Earliest Amphibious Flight Model
Sir Christopher began his experimental work with the ‘sidewall’ hovercraft concept in 1953 with the object of ‘making boats go faster’. By 1956 this had given way to the first amphibious flight model, he said that it made a noise like a full size outboard motor. In fact it used a 5cc semi-diesel engine intended for model aircraft.
The picture (left) by James Airy, shows the model presently on display at the Science Museum in South Kensington at London. The dimensions Sir Christopher gave in his notes are two feet six inches (760 mm) long by one foot six inches (450mm) wide and weighing four pounds eight ounces (2 kg).
An Early Test Flight
From June 1956 onwards many flight tests were carried out in secrecy at Somerleyton Hall. Some of this work was recorded on cine film and a short clip can be activated by moving the cursor over the box to the right. It will repeat five times, it can be restarted by moving the cursor again.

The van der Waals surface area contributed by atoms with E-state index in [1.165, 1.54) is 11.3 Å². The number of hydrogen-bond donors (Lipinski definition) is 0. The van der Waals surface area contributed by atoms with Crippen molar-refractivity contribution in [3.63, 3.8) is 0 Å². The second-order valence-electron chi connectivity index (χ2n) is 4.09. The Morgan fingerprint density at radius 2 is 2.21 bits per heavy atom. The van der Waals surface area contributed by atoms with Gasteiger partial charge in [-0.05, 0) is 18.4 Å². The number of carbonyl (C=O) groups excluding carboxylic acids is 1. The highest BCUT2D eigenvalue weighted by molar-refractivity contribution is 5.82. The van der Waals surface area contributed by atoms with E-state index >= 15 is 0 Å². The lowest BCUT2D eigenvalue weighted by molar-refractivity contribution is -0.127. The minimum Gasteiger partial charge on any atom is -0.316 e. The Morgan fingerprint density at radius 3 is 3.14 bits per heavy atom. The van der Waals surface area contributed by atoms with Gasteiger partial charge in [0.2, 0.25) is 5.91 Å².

These flights fit into a historical time slot three years after the Coronation of Queen Elizabeth II and the East Coast Floods in 1953 and one year before the end of Food Rationing in 1957!
Internet Explorer 6, 7 and 8 will normally display the cine clip in the box above right. Check settings by going to – Tools/Internet Options/Security, press Custom level button, spool down until until you see Display video and animation etc. and enable. If the box fills with solid black when the page is loaded it indicates that it is ready to play and can be started with the mouse cursor. It will also run in a media player if you double click on this link:- cca2.wmv. If you have to use this method, move back to the Hovercraft Memorial page while it is playing and imagine yourself there in 1957!
From this small prototype a new industry grew and by addressing the specific requirements of operators across the world, Griffon Hovercraft Ltd have exported to forty countries; see Griffon-RNLI page.